National Poetry Month: Book Spine Poetry Lessons

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I love found poetry.  It is so interesting to think about how words, phrases, and sentences that already exist in the world can be remixed into something new.  We recently spent some time creating blackout poetry, and now students have been coming to the library to create book spine poems.  Each year that we try this type of found poetry, I’m finding that we get a little bit better and add some new strategies for crafting a book spine poem.

This year I decided to do some storytelling to share with students how I crafted my own book spine poem.  Rather than give a list of tasks to do, I told my story and let that guide our instructions for how to make a book spine poem.

“When I made my book spine poem, I just wandered around and picked a shelf in the library.  I spent time at the shelf scanning every title and looking for a title that spoke to me in some way.  The first book that jumped out to me was In My Mothers’ House.  I continued creeping along that same section of the library looking for a title that seemed to go with the one that I had already found.  I didn’t really know if I had found my first line of the poem or just a piece of the poem, but when I came across The Wonderful Happens, it seemed like magic.  Both of those titles just sounded like the beginning of the poem to me.  Now I had a focus.  I needed to find more books that told more about In My Mothers’ House.  I didn’t really worry about order.  I just wanted books that sounded like a good fit.  Once I found 3-4 more, I went to a table and started arranging them and reading them aloud.  I tried many different ways to see what sounded right.  I even had a book that just didn’t seem to fit, so I decided to put that one back on the cart at the front of the library.  When my poem felt just right, I knew I was reading to record myself reading it.”

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By telling this story, I really felt like student had a good sense of what to do, but we did still rephrase the steps together.

1.  Choose a place to start.

2.  Look for books that speak to you and only take the ones that you think you will use.

3.  Continue choosing books that connect to one another

4.  Arrange them in a way that sounds right and put the extras on the cart at the front of the library.

5.  Record yourself reading your poem and return your books to the cart at the front of the library.

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Students got to work.  Most of them jumped right in, but a few had trouble starting.  I found a few students who just wandered around without knowing how to start, so I encouraged them to stop wandering and start reading titles.  Some were very focused on content which made it a bit harder to craft a poem.  They wanted a book about X instead of thinking about a book’s actual title.  I tried to explain that the content of the book really didn’t matter. All that mattered was the title.  It took some time for that to click with some students.  I didn’t want to tell students not to use the computer, but we did nudge students to really try looking at the shelves rather than try to find something on the computer.  Most students who tried the computer strategy ended up abandoning it anyway because it added too much time and frustration to the process.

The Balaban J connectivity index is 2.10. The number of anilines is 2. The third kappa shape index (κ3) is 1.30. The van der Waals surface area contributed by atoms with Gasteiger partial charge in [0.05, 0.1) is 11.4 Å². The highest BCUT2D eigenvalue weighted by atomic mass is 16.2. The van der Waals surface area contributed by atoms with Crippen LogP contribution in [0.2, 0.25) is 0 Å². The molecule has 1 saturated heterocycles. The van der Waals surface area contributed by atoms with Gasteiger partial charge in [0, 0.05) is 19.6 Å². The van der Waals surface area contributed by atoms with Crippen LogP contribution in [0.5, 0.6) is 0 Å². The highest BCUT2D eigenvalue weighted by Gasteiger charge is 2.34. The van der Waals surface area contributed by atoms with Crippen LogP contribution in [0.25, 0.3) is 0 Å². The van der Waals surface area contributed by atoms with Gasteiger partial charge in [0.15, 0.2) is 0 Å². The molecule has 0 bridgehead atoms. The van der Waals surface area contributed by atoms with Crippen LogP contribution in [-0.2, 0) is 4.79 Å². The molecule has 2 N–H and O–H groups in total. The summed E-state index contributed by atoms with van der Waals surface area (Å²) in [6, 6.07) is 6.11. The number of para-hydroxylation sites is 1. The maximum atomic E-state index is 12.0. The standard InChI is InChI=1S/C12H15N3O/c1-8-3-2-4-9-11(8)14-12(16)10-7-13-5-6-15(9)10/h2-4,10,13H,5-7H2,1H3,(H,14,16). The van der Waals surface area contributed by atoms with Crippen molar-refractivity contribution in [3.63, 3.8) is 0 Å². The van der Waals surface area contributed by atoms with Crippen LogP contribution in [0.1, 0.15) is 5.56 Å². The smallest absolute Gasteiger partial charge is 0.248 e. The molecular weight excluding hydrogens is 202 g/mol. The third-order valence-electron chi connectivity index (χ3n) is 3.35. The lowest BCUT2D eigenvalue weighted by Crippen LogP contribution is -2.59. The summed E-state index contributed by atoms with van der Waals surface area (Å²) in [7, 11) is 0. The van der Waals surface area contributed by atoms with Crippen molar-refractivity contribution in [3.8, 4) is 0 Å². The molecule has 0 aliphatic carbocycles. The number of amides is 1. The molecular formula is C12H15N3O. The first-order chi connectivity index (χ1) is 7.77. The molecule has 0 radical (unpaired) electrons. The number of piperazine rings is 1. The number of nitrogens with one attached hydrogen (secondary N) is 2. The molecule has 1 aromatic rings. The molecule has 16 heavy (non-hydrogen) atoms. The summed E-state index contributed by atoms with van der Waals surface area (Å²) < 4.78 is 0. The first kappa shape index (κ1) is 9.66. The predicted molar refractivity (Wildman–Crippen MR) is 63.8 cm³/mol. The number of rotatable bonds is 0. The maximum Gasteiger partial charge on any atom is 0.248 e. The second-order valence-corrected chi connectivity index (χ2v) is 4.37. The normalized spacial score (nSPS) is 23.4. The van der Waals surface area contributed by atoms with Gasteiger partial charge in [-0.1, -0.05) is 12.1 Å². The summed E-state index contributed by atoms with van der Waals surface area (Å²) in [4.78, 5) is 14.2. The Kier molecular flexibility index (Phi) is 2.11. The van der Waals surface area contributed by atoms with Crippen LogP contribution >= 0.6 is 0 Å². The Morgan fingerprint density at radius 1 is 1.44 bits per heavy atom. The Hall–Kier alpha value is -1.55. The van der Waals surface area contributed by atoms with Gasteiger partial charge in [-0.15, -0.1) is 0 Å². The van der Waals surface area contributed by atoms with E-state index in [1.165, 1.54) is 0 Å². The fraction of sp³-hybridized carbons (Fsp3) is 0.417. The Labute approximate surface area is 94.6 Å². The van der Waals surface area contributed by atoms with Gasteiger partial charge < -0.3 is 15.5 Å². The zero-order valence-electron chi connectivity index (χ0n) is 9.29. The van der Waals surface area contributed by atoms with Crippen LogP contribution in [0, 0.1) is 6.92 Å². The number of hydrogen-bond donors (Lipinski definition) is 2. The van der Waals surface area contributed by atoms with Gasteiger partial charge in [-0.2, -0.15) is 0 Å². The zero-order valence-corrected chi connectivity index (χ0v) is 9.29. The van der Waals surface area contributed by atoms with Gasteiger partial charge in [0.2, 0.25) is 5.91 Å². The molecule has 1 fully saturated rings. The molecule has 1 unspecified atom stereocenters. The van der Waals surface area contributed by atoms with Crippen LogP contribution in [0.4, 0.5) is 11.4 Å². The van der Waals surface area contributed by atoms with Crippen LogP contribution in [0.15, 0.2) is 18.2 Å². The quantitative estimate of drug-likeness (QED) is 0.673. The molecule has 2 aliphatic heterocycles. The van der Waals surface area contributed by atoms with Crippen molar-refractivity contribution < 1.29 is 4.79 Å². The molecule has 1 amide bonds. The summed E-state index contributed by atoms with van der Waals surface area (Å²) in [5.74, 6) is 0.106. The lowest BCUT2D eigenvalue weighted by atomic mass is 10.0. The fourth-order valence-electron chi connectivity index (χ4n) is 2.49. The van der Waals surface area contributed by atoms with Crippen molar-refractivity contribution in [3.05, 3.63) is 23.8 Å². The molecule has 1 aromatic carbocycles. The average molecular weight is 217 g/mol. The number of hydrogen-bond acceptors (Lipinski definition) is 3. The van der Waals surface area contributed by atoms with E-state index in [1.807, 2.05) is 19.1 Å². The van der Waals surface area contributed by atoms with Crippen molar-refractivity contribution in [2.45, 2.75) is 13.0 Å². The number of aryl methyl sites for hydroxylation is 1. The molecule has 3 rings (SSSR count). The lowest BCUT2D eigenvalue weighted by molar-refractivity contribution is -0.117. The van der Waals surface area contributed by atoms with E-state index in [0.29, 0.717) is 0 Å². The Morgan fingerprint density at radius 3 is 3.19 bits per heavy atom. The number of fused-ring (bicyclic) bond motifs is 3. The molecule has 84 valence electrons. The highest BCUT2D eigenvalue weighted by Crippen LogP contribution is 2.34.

As students recorded their poems, they came to me at a table.  I had an iPad cord plugged into my computer, so we just connected and uploaded straight to Youtube and put the videos into a class playlist of poetry.

You can enjoy their work in each of these playlists.

2015 Poem In Your Pocket (Part 2)

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Our live poetry cafe continued today with 11 more sessions.  Again, we broadcast each reading through Google Hangouts and encouraged people to Tweet about our poetry using the hashtag #barrowpoems.  You can read about yesterday here.

I always love the surprises that come up from students: a student reading from a computer, a student who barely speaks who reads an incredibly descriptive poem, a student giving his teacher a standing ovation, a student who shared a poem in Chinese and then English, students encouraging their friends with a “you can do it”, a student sharing a poem about his home country, a student reading a poem for another student who was too shy to come up, and  a student handing me her poem to carry in my pocket.

Today I added a little sign to help with our traffic in and out of the library for checkout.

The energy of our students sharing poetry is simply amazing and inspiring.  Check out all these pictures of the students in action.

Our Twitter wall was very popular with students during the two days:

A few tweets from today:

Watch all of today’s archives:

2015 Poem In Your Pocket Day (Part 1)